A Lincolnshire Cosplay Group kindly attended the event, raising money for Cancer Research UK

Kingston-Upon-Hull (Hull to it’s friends) may not top many people’s list of places to visit, but throughout 2017 the City of Hull has been enjoying a surge of attention thanks to its City of Culture status. Jumping on the bandwagon, that attention continues right here with a recap of the Tolkien Centenary Event, held in the city on Sat October 21, 2017.

In 1917 J.R.R Tolkien was a patient at Brookland’s Military Hospital, Hull, recovering from trench fever. 100 years later and a lot has changed. Brookland’s Military Hospital is now The Dennison Centre, part of the University of Hull’s campus, and Tolkien has become one of Fantasy’s central figures –  a famous ex-resident well worth noting, as the blue plaque on the building suggests. This was the connection the Tolkien Centenary day sought to celebrate, with anniversary lectures, cos-players, children’s activities and more generally raising awareness of Tolkien’s local links and inspiration.

Guest speakers were a key part of this event. ‘Tolkien in East Yorkshire’ author Phil Mathison was present with banners and a book stall, while the Tolkien Society’s own Michael Flowers was first up, giving a talk on ‘100 Years of Tolkien’s Hemlock Glade’. For many the main draw was to hear Professor Tom Shippey speak, giving a lecture entitled ‘Tolkien and Humberside: The Start of One World, The End of Another’. Not only did Professor Shippey remind the room that Tolkien was the ‘great expounder of Northern literature’ but went on to discuss how Tolkien’s wartime experiences, and those of other war writers, had connections to descriptions used in Middle Earth. Such a passage might be the descriptions of the way planes circled overheard, comparing these to the way the Nazgul are described.

Professor Shippey’s talk spoke perfectly to some of Jay Johnstone’s artwork featured at the event that drew upon similar themes. Jay Johnstone came armed with a car full of paintings that transformed the back half of the room into an art gallery. Jay was not the only artistic person, however, as activities ran throughout the day that encouraged kids to flex their own creative muscles. This led to many (cardboard) swords being forged, before being furiously unleashed in (cardboard) battle. Other options were creative writing exercises – ‘character sheets’ acted as prompts, and a Hobbit-themed version of Mad Libs – There and (Blank) Again – gave attendees a framework to jump start their own fantasy writing.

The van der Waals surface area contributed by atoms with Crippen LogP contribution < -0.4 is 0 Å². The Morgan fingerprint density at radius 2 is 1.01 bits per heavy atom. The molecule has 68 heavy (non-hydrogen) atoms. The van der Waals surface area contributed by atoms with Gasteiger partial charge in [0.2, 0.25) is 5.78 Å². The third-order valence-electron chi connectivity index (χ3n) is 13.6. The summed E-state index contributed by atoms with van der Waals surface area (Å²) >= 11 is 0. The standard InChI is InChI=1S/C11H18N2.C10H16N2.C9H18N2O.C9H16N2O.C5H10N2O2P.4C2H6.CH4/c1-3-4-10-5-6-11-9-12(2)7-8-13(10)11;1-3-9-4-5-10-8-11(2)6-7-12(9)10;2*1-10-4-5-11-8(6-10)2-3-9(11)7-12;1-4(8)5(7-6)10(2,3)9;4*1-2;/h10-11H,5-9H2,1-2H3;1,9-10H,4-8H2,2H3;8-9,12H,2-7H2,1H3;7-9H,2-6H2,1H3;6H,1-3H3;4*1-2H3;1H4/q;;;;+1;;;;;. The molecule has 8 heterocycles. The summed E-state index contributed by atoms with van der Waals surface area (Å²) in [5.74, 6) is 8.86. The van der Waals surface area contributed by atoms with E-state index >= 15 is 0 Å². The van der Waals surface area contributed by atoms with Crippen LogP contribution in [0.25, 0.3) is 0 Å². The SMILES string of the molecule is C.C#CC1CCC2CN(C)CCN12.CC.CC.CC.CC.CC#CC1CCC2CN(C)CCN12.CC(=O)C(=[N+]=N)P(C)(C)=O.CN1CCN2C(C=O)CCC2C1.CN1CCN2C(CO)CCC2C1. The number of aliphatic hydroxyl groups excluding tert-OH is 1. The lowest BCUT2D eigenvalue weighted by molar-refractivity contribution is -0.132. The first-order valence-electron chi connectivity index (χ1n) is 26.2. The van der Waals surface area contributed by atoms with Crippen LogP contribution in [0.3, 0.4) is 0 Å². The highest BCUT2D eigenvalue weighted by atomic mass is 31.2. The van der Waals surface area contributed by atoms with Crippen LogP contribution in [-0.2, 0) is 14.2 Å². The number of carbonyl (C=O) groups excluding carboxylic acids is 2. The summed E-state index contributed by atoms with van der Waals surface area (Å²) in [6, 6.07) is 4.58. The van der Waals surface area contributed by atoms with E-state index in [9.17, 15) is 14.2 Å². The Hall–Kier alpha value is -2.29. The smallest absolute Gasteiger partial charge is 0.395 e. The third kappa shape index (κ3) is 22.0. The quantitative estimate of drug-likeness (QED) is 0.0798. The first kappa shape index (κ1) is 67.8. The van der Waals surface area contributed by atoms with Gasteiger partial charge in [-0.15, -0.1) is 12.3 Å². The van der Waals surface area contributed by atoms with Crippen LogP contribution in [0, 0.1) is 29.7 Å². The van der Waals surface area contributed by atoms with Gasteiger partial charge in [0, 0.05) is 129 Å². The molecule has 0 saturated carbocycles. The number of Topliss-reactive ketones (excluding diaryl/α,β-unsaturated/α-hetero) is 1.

The day was not just about Tolkien’s literary works, though. The University’s History department was on hand to share some of Brooklands hospital’s past, including demonstrations of World War I medical techniques, with The Red Cross present to show the audience the correct modern way of doing things – just to be on the safe side. These demonstrations and accompanying information were particularly useful, drawing attention to an aspect of Tolkien’s life often overshadowed by the grandeur of his works.

Throughout Hull’s 2017 ‘City of Culture’ celebrations there has been a wealth of events celebrating and promoting authors with local links, including the virtually unknown Dan Billany (whose fascinating history is definitely worth looking up) and the Brit-noir pioneer Ted Lewis, better known as the author of ‘Get Carter’. The major achievement of this event, then, was its acknowledgement of Tolkien’s own notable contribution to the East Riding’s literary landscape.